Wednesday, August 25, 2010

Apple's Patent Asshattery

I don't own an iPod.
I don't own an iPhone.
I don't own an iPad.
And frankly after Apple's efforts to control their devices usage thru strong arm tactics that should have them hanging their heads in shame, I don't think I ever will.

Most people are aware that the US court ruled that Apple can't stop people from jailbreaking their devices. (For those who don't know, jailbreaking means altering the software to use the device for something other than its intended purpose - say turning an iPod into a portable programming device.)

How many have read the recently published patent application by Apple? In effect, its a patent to put a series of tracking programs in its devices to determine if a person hacks their devices after purchase. And not only that, but it can identify the device hacker from using heart rate recording to photo taking techniques. It would then report back to Apple the information, at which point Apple will have a built in kill switch they will use that would make the device permanently unusable.

Now, call me naive, but I thought when I purchased a device it belonged to me.

If I want to spend $600 for a pseudocomputer, bring it home, take it out of the box & use it as a tray to serve tea to my friends, that's my right.

If I want to take that same device, set it on the floor, stamp it into oblivion and glue the remains to a picture frame for art work, that's my right.

If I want to alter the software so that the device displays "You dumbass, you just voided your warranty", you know what? That's my right.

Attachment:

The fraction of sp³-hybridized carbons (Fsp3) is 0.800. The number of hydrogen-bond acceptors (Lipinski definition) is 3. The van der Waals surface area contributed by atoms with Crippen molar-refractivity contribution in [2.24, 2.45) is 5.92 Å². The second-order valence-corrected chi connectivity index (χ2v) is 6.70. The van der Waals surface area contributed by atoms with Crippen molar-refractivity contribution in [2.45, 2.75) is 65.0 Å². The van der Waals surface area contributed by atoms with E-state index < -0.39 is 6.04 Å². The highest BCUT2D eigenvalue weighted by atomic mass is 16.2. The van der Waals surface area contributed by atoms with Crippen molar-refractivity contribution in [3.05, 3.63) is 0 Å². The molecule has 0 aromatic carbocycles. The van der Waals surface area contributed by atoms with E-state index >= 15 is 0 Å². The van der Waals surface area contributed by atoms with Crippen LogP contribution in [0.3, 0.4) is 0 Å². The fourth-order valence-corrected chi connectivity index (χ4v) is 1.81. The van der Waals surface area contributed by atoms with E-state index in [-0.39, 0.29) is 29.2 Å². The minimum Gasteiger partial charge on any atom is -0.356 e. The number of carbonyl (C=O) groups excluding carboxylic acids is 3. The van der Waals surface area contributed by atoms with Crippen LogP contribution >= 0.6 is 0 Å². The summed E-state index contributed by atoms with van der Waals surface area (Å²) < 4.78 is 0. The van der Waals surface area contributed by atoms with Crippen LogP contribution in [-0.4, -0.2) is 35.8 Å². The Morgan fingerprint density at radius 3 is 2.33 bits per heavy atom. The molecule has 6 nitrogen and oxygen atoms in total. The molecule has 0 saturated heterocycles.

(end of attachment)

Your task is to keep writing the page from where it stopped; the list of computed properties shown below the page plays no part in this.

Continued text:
Apple doesn't own the device once I've paid for it. If they want to have a say in how I use it then lease it to me. But if I'm spending my hard earned money on a ridiculously expensive piece of hardware and I choose to void my warranty for whatever reason, I can. It's mine.

I'm not saying I would.

I've never hacked a device in my life. I like my Zune just the way it is. It holds all my music & pictures & even has some neat games. I like my computer with Windows. But if tomorrow, I decided to switch my computer to Linux or turn my Zune into a lamp, no one but me should have a say in it.

So, I have a few final questions for Apple....

If I buy a toothbrush and use it to clean the grout in my bathroom, is that legal?
If I buy a toaster oven and use it to bake my clay, is that legal?
If I buy a beer and use it to condition my hair, is that legal?

I'm pretty sure it is. So is altering the use of my iPod (again, don't own one - don't want to). Just because you made it, doesn't mean you get a say in how I use it. You don't have to like it, but I paid for it. So mind your own business.

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